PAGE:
CHEK in Victoria, B.C., was one of the first examples of Canwest applying its ownership powers, when it announced in fall 2008 the transformation from a full-service control room in the Victoria studio to a digital control room in Vancouver. John Pollard, general manager of CHEK, was promoted from senior account executive after the control room switch. According to him, the move to the digital system allowed CHEK to be quicker—it could share stories across the country and didn’t have to wait for feeds. But the shift hasn’t been smooth. Minor technical glitches have cropped up: for example, audio that is slightly off, making anchors appear to be lip-syncing. Pollard says, “It’s tough at first but not impossible.” And, he says, it makes the station cheaper to run.

Finances are a major consideration for Canwest Global, which reported a $33-million loss last November compared to a profit of $41 million for the same period a year earlier. Canwest stated at the time, contrary to earlier announcements, that any plans to invest, including the move to digital, would be put on hold. Instead, 14 full-time CHCH staff were let go, and the station closed its Halton bureau, cancelled four shows and reduced its News at Noon program by half, to 30 minutes.

These changes indicate the slow demise of the station, but for now, viewers are getting diminished quality news and less coverage. The remaining employees have been asked to absorb the workload of their laid-off colleagues, and since there aren’t enough reporters to cover all local news, there’s less time for the surviving reporters and videographers to research and polish their broadcasts. Kurt Muller, professor and coordinator of the journalism program at Mohawk College in Hamilton, believes in order to provide in-depth coverage of the local community, the station needs bodies. “When you cut back on the number of journalists that get that news,” he says, “there’s no doubt the coverage will suffer.”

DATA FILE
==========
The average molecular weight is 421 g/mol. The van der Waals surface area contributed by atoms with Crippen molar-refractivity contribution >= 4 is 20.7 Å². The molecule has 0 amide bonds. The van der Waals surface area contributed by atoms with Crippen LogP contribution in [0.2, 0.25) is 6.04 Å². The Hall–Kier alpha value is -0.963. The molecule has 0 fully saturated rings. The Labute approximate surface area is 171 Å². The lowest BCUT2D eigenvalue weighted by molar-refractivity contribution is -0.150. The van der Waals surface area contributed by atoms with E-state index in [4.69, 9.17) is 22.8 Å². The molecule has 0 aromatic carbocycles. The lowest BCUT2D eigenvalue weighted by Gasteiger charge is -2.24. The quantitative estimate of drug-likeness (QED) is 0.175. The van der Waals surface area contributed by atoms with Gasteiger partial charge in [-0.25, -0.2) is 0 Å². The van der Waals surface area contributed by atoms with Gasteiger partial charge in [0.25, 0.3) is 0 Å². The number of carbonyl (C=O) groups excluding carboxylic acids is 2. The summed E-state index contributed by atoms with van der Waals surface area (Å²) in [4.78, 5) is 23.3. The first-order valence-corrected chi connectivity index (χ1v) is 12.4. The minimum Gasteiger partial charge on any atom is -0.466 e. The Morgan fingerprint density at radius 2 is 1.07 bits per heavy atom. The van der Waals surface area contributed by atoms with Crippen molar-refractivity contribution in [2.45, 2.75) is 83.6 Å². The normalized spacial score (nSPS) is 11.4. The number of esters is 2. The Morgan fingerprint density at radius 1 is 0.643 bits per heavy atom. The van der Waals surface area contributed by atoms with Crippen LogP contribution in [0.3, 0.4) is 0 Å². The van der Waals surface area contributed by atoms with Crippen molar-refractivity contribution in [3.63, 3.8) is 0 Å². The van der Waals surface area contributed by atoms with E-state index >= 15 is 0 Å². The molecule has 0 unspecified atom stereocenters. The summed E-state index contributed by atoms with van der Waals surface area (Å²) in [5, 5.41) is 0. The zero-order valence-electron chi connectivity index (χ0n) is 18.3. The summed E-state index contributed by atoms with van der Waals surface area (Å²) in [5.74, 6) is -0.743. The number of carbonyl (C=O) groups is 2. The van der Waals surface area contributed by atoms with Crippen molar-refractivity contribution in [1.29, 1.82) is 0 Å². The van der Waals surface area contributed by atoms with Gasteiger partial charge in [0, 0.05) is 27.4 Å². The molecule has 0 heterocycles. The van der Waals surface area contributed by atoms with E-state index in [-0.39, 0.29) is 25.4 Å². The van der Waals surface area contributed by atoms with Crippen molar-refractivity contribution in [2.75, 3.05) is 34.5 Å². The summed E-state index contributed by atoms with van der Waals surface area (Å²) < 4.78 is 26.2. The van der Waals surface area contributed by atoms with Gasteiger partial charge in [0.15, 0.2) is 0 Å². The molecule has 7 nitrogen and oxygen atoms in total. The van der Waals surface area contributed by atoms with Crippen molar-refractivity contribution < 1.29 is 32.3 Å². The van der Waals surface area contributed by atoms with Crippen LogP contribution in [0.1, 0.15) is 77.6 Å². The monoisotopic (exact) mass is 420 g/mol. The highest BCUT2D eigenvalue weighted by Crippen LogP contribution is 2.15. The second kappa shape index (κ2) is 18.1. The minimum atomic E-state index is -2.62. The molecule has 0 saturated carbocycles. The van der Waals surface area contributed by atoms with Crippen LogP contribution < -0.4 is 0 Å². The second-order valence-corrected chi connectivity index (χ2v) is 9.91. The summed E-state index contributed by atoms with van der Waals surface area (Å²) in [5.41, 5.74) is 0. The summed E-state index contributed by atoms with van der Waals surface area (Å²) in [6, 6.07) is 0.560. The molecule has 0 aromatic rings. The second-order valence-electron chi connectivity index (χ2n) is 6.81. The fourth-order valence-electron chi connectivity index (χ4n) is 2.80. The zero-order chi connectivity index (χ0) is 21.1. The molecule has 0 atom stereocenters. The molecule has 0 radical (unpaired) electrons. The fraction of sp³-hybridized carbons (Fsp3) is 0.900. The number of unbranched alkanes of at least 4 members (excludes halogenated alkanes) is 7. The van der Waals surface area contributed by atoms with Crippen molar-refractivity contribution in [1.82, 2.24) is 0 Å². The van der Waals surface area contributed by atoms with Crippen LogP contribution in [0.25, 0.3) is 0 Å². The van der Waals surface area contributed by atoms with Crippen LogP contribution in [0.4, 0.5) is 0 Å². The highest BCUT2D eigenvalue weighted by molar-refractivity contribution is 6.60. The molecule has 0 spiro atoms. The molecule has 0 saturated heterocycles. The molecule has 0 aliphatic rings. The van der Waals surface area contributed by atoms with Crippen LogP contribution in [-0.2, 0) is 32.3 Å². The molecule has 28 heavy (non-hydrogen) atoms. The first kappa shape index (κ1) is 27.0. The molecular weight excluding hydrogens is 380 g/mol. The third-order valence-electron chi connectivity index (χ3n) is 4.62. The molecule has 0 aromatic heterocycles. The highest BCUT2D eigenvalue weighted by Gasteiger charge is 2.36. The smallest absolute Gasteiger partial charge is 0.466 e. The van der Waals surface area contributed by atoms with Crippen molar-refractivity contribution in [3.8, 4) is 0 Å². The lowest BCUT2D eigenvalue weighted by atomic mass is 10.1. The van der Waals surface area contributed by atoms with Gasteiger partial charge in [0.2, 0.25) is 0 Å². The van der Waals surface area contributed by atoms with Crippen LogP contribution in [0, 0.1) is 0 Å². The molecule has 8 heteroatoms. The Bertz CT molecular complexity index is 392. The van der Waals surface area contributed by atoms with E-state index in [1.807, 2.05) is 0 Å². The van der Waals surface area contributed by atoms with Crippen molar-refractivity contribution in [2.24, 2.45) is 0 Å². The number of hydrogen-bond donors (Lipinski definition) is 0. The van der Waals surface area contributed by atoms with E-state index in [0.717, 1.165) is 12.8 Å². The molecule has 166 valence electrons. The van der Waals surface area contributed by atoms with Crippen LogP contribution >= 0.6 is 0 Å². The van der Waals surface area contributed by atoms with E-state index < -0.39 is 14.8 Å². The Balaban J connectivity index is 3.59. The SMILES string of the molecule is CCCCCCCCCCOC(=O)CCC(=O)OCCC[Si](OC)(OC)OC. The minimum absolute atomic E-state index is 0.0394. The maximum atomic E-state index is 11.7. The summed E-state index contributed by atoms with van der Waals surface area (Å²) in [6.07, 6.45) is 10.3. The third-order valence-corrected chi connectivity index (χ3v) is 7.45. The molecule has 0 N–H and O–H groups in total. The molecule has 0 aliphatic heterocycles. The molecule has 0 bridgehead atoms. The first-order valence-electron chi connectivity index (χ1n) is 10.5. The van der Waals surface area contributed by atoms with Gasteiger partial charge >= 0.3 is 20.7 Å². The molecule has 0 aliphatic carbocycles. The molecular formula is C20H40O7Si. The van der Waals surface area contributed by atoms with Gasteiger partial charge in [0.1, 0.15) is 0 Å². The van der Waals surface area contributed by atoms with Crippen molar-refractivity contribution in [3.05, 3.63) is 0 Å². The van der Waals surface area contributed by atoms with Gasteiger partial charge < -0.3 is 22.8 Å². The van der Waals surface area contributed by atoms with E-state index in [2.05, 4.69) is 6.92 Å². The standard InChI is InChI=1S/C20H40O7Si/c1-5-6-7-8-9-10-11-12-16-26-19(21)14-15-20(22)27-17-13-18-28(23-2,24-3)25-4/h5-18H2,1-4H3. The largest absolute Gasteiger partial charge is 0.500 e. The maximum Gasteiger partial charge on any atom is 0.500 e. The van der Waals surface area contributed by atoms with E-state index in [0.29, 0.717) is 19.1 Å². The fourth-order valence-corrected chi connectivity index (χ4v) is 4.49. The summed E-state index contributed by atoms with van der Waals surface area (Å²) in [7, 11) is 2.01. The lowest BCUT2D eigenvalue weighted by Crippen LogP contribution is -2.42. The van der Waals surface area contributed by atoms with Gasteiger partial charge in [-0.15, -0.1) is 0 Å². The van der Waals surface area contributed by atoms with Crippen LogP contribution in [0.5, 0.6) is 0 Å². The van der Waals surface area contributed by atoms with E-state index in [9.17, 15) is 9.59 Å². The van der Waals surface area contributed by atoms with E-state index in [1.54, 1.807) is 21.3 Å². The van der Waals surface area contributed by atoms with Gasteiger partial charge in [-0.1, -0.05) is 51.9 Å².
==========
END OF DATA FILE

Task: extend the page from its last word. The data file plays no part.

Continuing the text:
And it might not end there. In November, Canwest president and CEO Leonard Asper told The Canadian Press that the company intends to do whatever is necessary to improve its financial performance. But with the depressed economy and a considerable debt from its acquisition of Canadian papers from Hollinger International Inc. back in 2001, “whatever it takes” turned into a desperate attempt to slash its operating and capital costs. Canwest was thinking about divesting non-core assets. In February 2009, it put its five E! stations up for sale as it faced a seemingly insurmountable principal debt of $761 million, with a $30.4 million interest payment due in early April. If Canwest cannot sell the CH stations, it may close them down entirely (at press time, CHCH was still operating). Even before this, in late fall, Smith was offered a choice between a de facto demotion—return to a reporter position—or leaving the station. Dan McLean was also in negotiations to save his job. Both personalities are the most recognizable on-air figures in Hamilton and have called CHCH home since the 1970s. Losing these faces could cost the station more than it was hoping to save. Muller says, “When people see TV anchors and personalities they grew up with moving on to other things, it’s like losing a family member.” Garbutt agrees: “I think viewers develop a bond with the on-air people they’ve come to know and trust.” He believes the person delivering the news is just as important to the viewer as the news itself.